When was the last time somebody used call/cc in ruby code, anyways? By current implementation, it's only useful for thought experiments and toys, and we have Scheme for that.
In short, deoptimization seems like a case of solving one of the sinister black tendrils of the problem, not the root cause.
Monkey patching, done correctly, will "settle" over time. That is, once your rails app has called all the dynamic finder methods it's ever going to use, and `require`d all of the `active_support` extensions it'll need, it's done monkey patching. Of course, there are programming mistakes that can open a huge bag of worms, such as using `OpenStruct`s. Generally, anything that will smash the global method cache is also going to require the kind of `iseq` deoptimization that this pull is about (in fact, smashing the global method cache is a simple case of deoptimization).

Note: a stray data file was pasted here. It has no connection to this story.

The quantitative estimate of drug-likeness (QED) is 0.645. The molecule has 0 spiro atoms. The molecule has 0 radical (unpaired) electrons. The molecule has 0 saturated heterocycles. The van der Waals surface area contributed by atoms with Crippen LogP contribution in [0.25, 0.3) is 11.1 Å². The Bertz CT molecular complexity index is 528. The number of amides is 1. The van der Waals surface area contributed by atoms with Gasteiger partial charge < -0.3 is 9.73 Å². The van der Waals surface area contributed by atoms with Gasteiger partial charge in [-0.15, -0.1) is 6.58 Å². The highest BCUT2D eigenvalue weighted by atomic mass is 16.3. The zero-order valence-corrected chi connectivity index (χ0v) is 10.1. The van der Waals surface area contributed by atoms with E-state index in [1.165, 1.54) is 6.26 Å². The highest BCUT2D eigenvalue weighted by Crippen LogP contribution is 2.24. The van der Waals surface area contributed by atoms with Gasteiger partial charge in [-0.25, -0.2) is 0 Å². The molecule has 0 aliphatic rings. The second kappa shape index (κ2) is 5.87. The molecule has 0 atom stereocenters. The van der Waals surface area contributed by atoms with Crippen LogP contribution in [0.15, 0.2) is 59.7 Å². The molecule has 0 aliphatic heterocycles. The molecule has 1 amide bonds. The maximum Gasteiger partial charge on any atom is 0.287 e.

This is why deoptimization is so useful - it's almost never going to happen after your app has settled, but it's necessary to maintain correctness while `active_support` is being loaded and adding all of those yummy methods to core classes.
`call_cc` can go to hell though - I've never seen a program that uses it ;-)